Organ donor's surgery death sparks questions
Paul Hawks, an electrician for the Florida Department of Transportation, was one of more than 4,500 people in the United States in the past 25 years who have donated a section of their liver while still alive. Death is rare—besides Paul, three other donors have died since 1999. The relatives of the other donors—they died in 1999, 2002 and 2010 —have gone public, but this is the first time Lorraine has discussed her husband's death. The Department of Public Health report gives a rare and gruesome picture of a surgical procedure gone horribly wrong. The department's account is based on medical records, operating room communications and two days of interviews with the attending transplant surgeon and other doctors, nurses and administrators.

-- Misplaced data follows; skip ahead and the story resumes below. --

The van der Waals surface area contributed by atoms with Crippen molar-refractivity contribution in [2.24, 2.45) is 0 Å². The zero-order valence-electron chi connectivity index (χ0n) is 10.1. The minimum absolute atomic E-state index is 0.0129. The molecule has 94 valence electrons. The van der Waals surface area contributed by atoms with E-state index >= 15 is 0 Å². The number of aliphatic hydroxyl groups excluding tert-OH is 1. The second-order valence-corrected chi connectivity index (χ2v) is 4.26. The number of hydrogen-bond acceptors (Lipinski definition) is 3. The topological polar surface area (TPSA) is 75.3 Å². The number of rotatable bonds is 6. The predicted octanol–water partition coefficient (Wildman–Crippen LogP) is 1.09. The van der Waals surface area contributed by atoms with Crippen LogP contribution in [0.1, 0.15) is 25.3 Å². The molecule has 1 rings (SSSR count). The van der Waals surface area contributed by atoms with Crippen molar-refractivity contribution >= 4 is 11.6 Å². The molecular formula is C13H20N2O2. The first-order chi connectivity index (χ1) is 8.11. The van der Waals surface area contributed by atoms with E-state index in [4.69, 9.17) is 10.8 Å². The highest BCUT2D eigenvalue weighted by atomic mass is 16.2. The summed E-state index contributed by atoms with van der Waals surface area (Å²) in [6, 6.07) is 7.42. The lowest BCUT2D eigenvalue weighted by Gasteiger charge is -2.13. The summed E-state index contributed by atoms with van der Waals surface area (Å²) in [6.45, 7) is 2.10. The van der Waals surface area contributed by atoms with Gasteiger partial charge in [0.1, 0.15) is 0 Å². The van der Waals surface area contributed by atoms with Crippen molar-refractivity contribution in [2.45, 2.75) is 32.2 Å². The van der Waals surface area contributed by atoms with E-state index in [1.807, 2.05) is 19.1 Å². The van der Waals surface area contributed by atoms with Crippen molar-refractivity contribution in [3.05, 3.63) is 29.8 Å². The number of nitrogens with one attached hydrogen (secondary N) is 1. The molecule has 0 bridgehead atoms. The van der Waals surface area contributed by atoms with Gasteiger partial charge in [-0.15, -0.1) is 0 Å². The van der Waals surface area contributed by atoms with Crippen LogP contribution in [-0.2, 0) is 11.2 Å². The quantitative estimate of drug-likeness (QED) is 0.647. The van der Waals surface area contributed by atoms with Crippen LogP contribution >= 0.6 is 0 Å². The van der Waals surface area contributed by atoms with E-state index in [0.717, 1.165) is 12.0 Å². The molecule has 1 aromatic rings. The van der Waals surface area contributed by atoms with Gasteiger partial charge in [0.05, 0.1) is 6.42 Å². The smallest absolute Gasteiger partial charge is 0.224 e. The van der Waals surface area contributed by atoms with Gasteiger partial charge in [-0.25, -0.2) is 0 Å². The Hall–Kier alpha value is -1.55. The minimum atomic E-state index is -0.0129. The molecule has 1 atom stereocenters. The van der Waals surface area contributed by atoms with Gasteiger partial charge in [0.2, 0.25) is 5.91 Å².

- Why Is Healthcare Price Transparency So Hard?
- Two-Midnights Rule Spells Grim Financial Forecast for Hospitals
- Researchers Link ICD-10 Shift to Financial Losses
- EHR Spending Continues, But Jury Still Out on ROI
- 5 Hot Healthcare Ideas from SXSW
- The Trouble with Hospital Price Transparency
- Hospital Groups Strike Back at Hospital Rating Systems
- 4 Marketing Tactics for Hospitals on Instagram
- Hospital CEO Turnover Hits Record High
- Adverse Events from Insulin Prescribing 'An Epidemic'